King's Lynn Laser Eye Treatment

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Kings Lynn Information:

Kings Lynn Location: Norfolk, Eastern England, Eastern England, UK.

Kings Lynn Postcode: PE30

Kings Lynn Dialling Code: 01553

Kings Lynn Population: 42,800 (2011 Census)

Kings Lynn Ordnance Survey Map Reference: TF62390

To start with called Lynn or Lin (and later as Bishop's Lynn), the dynamic market town of King's Lynn, Norfolk was at one time among the most vital ports in Britain. King's Lynn at present has a population of around 42,000 and lures in a fairly large number of tourists, who visit to absorb the historical past of this picturesque place and to delight in its numerous excellent tourist attractions and events. The name of the town (Lynn) most likely comes from the Celtic word for "lake or pool" and refers to the truth that this place was once covered by a sizable tidal lake.

The town stands at the southern end of the Wash in Norfolk, East Anglia, that enormous bite out of the east coast of England where King John is alleged to have lost all his gold and jewels in the early thirteenth century. He had been entertained by the elite of Lynn (which it was called back then), then a prospering port, and as he made his way westwards in the direction of Newark, he was trapped by a wicked high tide and the jewels were lost and never to be found again. Soon afterwards, King John died of a surfeit of peaches (or a surfeit of lampreys) subject to which report you read. Nowadays King's Lynn was always a natural centre, the hub for commerce between the eastern counties and the Midlands, the railway terminus of the Ely, Cambridge, London main line, and a bridge which binds 'high' Norfolk heading towards the city of Norwich in the east, with 'low' Norfolk, the flat marsh and fen lands to the south of the Wash.

Kings-lynn-river-great-ouseKing's Lynn's royal associations really are deeper in the present day than in King John's days. A few kilometers away to the north-east is Sandringham, one of the Queen's personal estates and a popular tourist attraction. The town itself is established mostly on the easterly bank of the River Great Ouse estuary. A number of the roads close to the river, in particular those close to the the stunning St Margaret's Church, remain much as they were a couple of centuries ago.

If the town has a focal point it is the historical Tuesday Market Place , specially in the recent past because the old Corn Exchange has been developed into a major entertainment centre. The vast majority of houses and buildings around the Tuesday Market Place are Victorian or even earlier. These buildings include the beautiful Duke's Head Hotel, built in 1683, and a grade II listed structure since 1951, the Corn Exchange (1854) and the Globe Hotel (originally constructed in 1650).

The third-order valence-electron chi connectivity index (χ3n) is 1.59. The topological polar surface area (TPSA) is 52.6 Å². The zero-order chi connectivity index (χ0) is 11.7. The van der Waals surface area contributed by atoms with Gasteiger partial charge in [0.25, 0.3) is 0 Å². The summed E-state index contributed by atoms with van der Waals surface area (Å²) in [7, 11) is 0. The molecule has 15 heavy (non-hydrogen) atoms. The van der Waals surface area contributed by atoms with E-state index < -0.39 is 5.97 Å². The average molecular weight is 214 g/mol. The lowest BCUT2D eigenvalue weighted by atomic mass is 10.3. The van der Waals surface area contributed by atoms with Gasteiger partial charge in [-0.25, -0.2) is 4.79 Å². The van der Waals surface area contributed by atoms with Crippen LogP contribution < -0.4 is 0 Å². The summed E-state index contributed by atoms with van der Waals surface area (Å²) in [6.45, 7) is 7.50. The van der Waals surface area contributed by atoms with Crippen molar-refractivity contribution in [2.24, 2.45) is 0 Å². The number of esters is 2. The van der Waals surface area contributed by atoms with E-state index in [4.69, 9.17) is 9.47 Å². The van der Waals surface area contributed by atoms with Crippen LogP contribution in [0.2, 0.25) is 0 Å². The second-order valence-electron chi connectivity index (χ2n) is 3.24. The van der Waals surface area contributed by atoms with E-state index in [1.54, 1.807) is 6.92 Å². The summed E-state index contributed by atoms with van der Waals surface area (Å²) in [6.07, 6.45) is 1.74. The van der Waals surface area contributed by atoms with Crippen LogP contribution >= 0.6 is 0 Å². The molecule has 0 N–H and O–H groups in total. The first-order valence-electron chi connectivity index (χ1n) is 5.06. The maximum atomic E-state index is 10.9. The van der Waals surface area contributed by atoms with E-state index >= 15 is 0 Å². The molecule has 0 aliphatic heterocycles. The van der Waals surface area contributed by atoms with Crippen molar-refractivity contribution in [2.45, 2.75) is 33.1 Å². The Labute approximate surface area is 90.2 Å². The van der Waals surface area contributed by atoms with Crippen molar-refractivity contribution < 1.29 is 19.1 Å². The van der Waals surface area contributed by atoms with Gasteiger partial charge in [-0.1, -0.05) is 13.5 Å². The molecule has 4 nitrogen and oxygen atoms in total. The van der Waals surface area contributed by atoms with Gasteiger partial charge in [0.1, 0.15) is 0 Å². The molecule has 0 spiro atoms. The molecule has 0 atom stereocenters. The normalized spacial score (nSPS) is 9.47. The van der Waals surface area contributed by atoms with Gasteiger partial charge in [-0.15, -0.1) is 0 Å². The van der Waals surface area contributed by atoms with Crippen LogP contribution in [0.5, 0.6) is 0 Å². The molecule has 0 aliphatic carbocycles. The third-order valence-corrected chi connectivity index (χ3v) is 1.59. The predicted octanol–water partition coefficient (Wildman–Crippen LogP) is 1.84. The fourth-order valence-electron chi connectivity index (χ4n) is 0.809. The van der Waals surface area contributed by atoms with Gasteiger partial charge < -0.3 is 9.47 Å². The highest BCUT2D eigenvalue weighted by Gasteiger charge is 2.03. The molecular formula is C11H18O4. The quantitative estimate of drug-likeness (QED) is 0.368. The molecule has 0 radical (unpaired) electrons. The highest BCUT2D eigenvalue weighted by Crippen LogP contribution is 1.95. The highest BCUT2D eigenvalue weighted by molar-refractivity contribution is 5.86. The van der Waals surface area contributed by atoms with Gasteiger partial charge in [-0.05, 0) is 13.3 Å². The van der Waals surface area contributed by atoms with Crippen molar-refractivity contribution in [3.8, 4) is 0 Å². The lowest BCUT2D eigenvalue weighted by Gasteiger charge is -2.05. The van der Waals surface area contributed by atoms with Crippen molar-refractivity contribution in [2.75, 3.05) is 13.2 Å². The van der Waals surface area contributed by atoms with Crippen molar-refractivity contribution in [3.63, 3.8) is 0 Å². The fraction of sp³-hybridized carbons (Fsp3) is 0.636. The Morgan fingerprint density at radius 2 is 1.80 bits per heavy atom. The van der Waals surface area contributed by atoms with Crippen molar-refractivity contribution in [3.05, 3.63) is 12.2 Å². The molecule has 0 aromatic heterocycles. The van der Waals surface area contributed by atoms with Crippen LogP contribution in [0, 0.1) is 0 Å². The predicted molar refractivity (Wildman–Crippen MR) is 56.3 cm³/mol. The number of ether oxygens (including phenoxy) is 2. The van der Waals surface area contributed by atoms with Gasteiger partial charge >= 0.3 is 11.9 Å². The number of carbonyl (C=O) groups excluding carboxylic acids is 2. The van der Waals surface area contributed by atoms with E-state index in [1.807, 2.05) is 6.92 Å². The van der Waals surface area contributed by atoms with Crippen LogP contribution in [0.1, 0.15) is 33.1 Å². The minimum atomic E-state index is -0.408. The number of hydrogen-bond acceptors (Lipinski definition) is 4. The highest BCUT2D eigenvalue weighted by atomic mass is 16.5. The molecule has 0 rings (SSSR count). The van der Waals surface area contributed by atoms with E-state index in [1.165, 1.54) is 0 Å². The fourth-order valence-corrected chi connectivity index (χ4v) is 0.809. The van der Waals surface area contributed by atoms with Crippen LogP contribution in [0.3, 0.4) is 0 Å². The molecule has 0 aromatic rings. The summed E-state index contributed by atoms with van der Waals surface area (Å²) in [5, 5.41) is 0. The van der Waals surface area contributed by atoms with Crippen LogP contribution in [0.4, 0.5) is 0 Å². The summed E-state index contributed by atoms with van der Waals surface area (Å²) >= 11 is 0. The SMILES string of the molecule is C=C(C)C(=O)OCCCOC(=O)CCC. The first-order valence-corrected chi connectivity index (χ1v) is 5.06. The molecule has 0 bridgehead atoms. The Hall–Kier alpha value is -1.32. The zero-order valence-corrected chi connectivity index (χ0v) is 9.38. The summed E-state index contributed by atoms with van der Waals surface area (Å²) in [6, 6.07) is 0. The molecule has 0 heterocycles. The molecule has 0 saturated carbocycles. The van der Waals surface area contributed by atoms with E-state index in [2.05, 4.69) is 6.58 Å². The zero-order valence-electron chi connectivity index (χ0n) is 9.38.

The History of King's Lynn Norfolk - In all likelihood in the beginning a Celtic community, and certainly subsequently an Anglo-Saxon settlement it was listed just as Lun in the Domesday Book (1086), and owned by Bishop Almer of Elmham. The town was only called King's Lynn during the sixteenth century, and had at first been known as Bishop's Lynn (and only Lynn before that), the Bishop's portion of the name was given as it was at that time owned by a Bishop, who set up a Benedictine priory there in the late 11th century, and it was this Bishop who first granted the town the charter to hold a street market in 1101. It was additionally at approximately this period that the St Margaret's Church was erected.

Bishop's Lynn slowly evolved into a crucial commerce hub and port, with merchandise like salt, grain and wool being exported via the harbor. By the arrival of the 14th C, it was one of the key ports in Britain and much trade was done with the Hanseatic League (German and Baltic traders), with the Hanseatic Warehouse built for them in the late 15th C.

The town of Bishop's Lynn endured a couple of substantial misfortunes during the 14th C, the first in the form of a major fire which demolished a lot of the town, and the second by way of the Black Death, a terrible plague which claimed the lives of close to half of the town's citizens in the years 1348 and 1349. In 1537, at the time of Henry VIII, the town was taken over by the king as opposed to a bishop and was subsequently named King's Lynn, the year after Henry also closed the Benedictine Priory as part of his Dissolution of the Monasteries (1536 to 1541).